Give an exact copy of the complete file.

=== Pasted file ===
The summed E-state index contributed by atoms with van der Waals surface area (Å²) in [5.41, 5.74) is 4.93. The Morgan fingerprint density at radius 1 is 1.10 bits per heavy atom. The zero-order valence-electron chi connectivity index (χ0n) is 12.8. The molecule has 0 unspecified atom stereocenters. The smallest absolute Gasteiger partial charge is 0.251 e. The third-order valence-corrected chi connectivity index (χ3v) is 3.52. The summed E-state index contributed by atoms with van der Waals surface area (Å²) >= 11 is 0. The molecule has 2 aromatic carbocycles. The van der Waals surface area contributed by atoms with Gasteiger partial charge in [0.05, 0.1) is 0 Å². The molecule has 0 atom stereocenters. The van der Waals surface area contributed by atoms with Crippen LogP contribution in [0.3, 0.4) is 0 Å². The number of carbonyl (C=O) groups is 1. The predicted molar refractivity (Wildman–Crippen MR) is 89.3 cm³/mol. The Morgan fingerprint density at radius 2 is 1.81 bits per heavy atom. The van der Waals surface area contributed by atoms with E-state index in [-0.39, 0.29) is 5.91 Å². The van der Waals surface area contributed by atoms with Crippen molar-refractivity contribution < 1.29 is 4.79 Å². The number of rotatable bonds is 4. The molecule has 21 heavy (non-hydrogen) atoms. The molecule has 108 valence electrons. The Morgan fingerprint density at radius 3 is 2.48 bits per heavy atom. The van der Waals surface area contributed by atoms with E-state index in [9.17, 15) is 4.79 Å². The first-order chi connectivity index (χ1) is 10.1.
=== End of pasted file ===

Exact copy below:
The summed E-state index contributed by atoms with van der Waals surface area (Å²) in [5.41, 5.74) is 4.93. The Morgan fingerprint density at radius 1 is 1.10 bits per heavy atom. The zero-order valence-electron chi connectivity index (χ0n) is 12.8. The molecule has 0 unspecified atom stereocenters. The smallest absolute Gasteiger partial charge is 0.251 e. The third-order valence-corrected chi connectivity index (χ3v) is 3.52. The summed E-state index contributed by atoms with van der Waals surface area (Å²) >= 11 is 0. The molecule has 2 aromatic carbocycles. The van der Waals surface area contributed by atoms with Gasteiger partial charge in [0.05, 0.1) is 0 Å². The molecule has 0 atom stereocenters. The van der Waals surface area contributed by atoms with Crippen LogP contribution in [0.3, 0.4) is 0 Å². The number of carbonyl (C=O) groups is 1. The predicted molar refractivity (Wildman–Crippen MR) is 89.3 cm³/mol. The Morgan fingerprint density at radius 2 is 1.81 bits per heavy atom. The van der Waals surface area contributed by atoms with E-state index in [-0.39, 0.29) is 5.91 Å². The van der Waals surface area contributed by atoms with Crippen molar-refractivity contribution < 1.29 is 4.79 Å². The number of rotatable bonds is 4. The molecule has 21 heavy (non-hydrogen) atoms. The molecule has 108 valence electrons. The Morgan fingerprint density at radius 3 is 2.48 bits per heavy atom. The van der Waals surface area contributed by atoms with E-state index in [9.17, 15) is 4.79 Å². The first-order chi connectivity index (χ1) is 10.1.